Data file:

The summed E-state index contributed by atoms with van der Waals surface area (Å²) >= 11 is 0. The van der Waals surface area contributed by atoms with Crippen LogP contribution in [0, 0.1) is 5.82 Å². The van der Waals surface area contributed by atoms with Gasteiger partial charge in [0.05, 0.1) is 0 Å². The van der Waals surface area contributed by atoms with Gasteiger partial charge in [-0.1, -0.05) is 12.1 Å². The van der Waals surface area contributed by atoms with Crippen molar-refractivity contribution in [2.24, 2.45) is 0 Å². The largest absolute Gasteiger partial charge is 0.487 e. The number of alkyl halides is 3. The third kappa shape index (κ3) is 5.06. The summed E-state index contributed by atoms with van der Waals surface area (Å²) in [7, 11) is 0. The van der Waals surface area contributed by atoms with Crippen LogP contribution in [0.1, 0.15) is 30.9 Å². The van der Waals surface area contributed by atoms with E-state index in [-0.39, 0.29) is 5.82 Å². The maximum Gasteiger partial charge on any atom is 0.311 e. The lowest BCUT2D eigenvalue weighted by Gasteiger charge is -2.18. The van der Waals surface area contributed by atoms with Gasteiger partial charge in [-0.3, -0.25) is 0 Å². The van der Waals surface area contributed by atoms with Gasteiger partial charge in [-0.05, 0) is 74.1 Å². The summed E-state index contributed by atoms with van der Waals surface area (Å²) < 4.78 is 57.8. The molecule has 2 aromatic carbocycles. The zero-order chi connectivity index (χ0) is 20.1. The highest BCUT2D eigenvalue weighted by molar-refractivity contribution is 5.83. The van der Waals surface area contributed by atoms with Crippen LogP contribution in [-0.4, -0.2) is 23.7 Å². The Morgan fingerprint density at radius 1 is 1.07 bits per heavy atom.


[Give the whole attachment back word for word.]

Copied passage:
The summed E-state index contributed by atoms with van der Waals surface area (Å²) >= 11 is 0. The van der Waals surface area contributed by atoms with Crippen LogP contribution in [0, 0.1) is 5.82 Å². The van der Waals surface area contributed by atoms with Gasteiger partial charge in [0.05, 0.1) is 0 Å². The van der Waals surface area contributed by atoms with Gasteiger partial charge in [-0.1, -0.05) is 12.1 Å². The van der Waals surface area contributed by atoms with Crippen molar-refractivity contribution in [2.24, 2.45) is 0 Å². The largest absolute Gasteiger partial charge is 0.487 e. The number of alkyl halides is 3. The third kappa shape index (κ3) is 5.06. The summed E-state index contributed by atoms with van der Waals surface area (Å²) in [7, 11) is 0. The van der Waals surface area contributed by atoms with Crippen LogP contribution in [0.1, 0.15) is 30.9 Å². The van der Waals surface area contributed by atoms with E-state index in [-0.39, 0.29) is 5.82 Å². The maximum Gasteiger partial charge on any atom is 0.311 e. The lowest BCUT2D eigenvalue weighted by Gasteiger charge is -2.18. The van der Waals surface area contributed by atoms with Gasteiger partial charge in [-0.3, -0.25) is 0 Å². The van der Waals surface area contributed by atoms with Gasteiger partial charge in [-0.05, 0) is 74.1 Å². The summed E-state index contributed by atoms with van der Waals surface area (Å²) < 4.78 is 57.8. The molecule has 2 aromatic carbocycles. The zero-order chi connectivity index (χ0) is 20.1. The highest BCUT2D eigenvalue weighted by molar-refractivity contribution is 5.83. The van der Waals surface area contributed by atoms with Crippen LogP contribution in [-0.4, -0.2) is 23.7 Å². The Morgan fingerprint density at radius 1 is 1.07 bits per heavy atom.